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Commentaries and editorials

Spill, Flow Aid Salmon Survival

by Liz Hamilton
The Oregonian, April 13, 2004

I was not surprised to see Wayne Thompson's name over the March 26 "In my opinion" column, "End costly spills and pay anglers not to catch salmon," supporting the Bonneville Power Administration's campaign to eliminate summer spill. While writing for The Oregonian, he rarely failed to articulate the BPA's position on salmon issues.

Apparently a 75 percent reduction in our harvest and the fact that the hydropower system currently does harvest most of the salmon just aren't enough for the interests Thompson supports.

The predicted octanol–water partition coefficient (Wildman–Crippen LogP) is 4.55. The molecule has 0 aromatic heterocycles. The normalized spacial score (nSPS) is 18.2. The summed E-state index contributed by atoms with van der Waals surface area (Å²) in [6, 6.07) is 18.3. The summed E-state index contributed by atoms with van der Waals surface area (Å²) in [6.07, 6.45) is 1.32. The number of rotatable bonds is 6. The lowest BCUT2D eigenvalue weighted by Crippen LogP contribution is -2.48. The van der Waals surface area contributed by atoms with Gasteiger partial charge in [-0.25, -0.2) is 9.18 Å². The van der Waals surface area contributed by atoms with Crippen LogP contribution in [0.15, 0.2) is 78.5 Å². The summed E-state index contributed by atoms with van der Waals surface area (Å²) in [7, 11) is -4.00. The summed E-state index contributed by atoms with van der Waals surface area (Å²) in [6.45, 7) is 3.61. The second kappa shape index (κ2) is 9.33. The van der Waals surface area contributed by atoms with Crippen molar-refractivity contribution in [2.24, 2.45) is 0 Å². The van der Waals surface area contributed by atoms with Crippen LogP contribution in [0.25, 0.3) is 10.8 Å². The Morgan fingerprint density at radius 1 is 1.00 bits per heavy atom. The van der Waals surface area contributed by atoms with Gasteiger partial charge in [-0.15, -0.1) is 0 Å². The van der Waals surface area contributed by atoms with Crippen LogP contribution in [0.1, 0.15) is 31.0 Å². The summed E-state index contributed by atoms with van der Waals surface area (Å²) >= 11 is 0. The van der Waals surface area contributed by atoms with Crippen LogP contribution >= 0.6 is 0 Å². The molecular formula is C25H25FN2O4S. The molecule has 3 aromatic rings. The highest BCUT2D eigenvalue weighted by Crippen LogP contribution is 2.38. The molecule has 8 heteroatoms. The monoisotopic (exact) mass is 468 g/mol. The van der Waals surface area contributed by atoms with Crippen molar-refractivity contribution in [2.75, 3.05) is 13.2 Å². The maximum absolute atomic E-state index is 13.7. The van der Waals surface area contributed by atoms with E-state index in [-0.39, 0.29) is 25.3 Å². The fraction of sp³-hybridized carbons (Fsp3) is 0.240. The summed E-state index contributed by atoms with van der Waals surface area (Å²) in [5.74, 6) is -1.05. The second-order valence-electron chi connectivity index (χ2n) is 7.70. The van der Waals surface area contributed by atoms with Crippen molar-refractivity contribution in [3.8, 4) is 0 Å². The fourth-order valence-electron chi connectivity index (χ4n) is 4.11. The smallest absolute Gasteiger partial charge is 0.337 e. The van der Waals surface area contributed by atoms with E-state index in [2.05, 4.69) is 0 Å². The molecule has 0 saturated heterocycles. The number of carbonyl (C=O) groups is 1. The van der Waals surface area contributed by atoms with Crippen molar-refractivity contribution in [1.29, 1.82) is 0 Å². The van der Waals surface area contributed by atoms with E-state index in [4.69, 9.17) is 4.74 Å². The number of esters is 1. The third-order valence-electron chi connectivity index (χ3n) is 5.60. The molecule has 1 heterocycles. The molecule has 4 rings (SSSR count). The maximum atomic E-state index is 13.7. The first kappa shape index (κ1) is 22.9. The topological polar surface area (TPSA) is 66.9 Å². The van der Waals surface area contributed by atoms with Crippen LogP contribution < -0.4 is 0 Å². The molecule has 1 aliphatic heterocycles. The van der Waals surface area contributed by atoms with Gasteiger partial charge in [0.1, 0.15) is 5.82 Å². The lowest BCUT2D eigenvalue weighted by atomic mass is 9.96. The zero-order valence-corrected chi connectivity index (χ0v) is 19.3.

Summer spill is only 1.3 percent of BPA's annual generation. Rather than leading the politics of extinction or inflicting further harm on the community victimized by hydro development, how about this thought:

By forgoing about 25 cents in (electric power) savings to the average household in summer, we could keep between 20,000 and 50,000 salmon returning. Sounds like a real bargain to me.

Mortality of Juvenile Salmon during Downstream Migration through Hydrosystem Corridor
Source: National Marine Fisheries Service, December 21, 2000
(more data at dampool.htm)
Juvenile Salmon Average (1994-1999)
Direct Mortality Fall Chinook Spring Chinook Steelhead
Columbia/Snake Dams
(8 dams)
12% 20% 17%
Columbia/Snake Reservoirs
(8 reservoirs)
81% 40% 41%
Lower Snake River
(4 dams & 4 reservoirs)
72% 30% 29%
Columbia River
(4 dams & 4 reservoirs)
21% 30% 29%
Columbia/Snake Rivers
(8 dams & 8 reservoirs)
93% 60% 58%
Indirect Mortality ? ? ?

Liz Hamilton Executive director Northwest Sportfishing Industry Association Oregon City
Spill, Flow Aid Salmon Survival
The Oregonian, April 13, 2004

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